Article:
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Top four or bust in NRL
By Russell Jackson
18:12 AEST Mon Aug 13 2012
Penrith Panthers centre Michael Jennings.
Penrith centre Michael Jennings has been handed two charges by the NRL match review committee.

If the AFL's experience with the top-eight system is any indication, NRL teams can all but forget about a shot at the grand final if they don't finish in the top four.

Since the system was introduced to the AFL in 2000, no team from outside the top four has made the grand final and only one from fifth or lower has gone beyond the second week of the finals.

Rugby league used the system in 1995-96 and has gone back to it this year after using the McIntyre system from 1999.

AFL statistician and historian Cameron Sinclair said the system rewarded teams who performed strongly in the regular season.

"The top four always end up being the last four ... in other words, the bottom four have never got through to the top four (of finalists)," Sinclair said.

"Collingwood in 2006 finished sixth and ended up reaching a preliminary final, so they are the only one in the time since we've had the system to have finished in the bottom four and made a preliminary final."

Sydney's 2005 AFL premiership-winning coach Paul Roos likes the top-eight format.

"I think it's a much fairer system because there should be an advantage in finishing in the top four and an advantage in finishing top two," Roos told AAP.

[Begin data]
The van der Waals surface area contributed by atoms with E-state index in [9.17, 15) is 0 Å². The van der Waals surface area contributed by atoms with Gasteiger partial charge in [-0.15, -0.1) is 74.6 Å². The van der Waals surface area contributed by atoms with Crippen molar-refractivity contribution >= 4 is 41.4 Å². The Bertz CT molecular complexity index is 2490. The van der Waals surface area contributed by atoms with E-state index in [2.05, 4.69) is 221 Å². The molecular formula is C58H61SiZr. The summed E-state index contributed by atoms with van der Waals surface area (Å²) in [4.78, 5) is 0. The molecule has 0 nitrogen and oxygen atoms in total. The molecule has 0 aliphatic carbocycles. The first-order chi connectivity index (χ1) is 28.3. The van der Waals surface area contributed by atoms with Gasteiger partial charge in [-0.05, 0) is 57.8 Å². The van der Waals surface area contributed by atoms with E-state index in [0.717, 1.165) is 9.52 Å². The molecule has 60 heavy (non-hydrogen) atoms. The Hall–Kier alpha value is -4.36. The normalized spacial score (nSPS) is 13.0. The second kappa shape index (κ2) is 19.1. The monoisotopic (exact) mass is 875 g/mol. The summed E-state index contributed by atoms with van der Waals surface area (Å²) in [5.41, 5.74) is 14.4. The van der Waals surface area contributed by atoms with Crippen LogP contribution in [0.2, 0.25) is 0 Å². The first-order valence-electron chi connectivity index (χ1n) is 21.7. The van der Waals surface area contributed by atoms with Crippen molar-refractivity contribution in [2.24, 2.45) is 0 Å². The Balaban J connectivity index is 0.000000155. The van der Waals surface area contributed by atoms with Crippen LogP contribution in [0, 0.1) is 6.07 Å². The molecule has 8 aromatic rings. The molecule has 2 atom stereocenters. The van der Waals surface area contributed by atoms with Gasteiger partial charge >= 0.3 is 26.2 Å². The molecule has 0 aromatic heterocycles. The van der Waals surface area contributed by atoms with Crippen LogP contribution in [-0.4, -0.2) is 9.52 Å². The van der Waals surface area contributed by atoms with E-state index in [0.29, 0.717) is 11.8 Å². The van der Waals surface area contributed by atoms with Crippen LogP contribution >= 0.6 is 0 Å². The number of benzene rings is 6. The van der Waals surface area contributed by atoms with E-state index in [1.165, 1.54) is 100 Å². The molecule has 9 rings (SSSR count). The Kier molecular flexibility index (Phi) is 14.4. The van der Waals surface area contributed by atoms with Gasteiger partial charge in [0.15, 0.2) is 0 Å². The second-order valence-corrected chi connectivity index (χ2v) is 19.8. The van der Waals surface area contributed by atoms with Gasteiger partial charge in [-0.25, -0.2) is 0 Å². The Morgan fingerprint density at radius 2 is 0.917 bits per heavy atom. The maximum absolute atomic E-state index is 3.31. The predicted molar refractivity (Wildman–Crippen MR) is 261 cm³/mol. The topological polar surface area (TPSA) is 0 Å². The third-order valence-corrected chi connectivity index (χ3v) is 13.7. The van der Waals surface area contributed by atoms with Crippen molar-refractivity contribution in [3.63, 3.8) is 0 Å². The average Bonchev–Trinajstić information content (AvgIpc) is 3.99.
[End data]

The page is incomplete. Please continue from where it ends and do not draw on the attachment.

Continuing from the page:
"What it means is you are pretty unlikely to win it outside the top four.

"Six can beat seven, eight can beat five but, generally, the way it's set up, two of the top-four teams should play in the grand final."

Roos said finishing near the top was particularly crucial for interstate teams such as the Melbourne Storm.

Under the NRL system, the top four are guaranteed a second chance, and they need just two wins to secure a grand-final berth, while those sides that finish in the top two are guaranteed two home games in the finals.

As it stands, Melbourne are second on the ladder and would face third-placed South Sydney in Melbourne in the first week of the finals.

"There's a great reward for those interstate teams. They gain a huge advantage playing in their home state," Roos said.

Of comfort to NRL clubs who finish outside the top four this year is the fact Canterbury won the competition from sixth place in 1995.

The McIntyre system produced three grand finalists from outside the top four with the Warriors (sixth, 2011), Sydney Roosters (sixth, 2010) and North Queensland (fifth, 2005).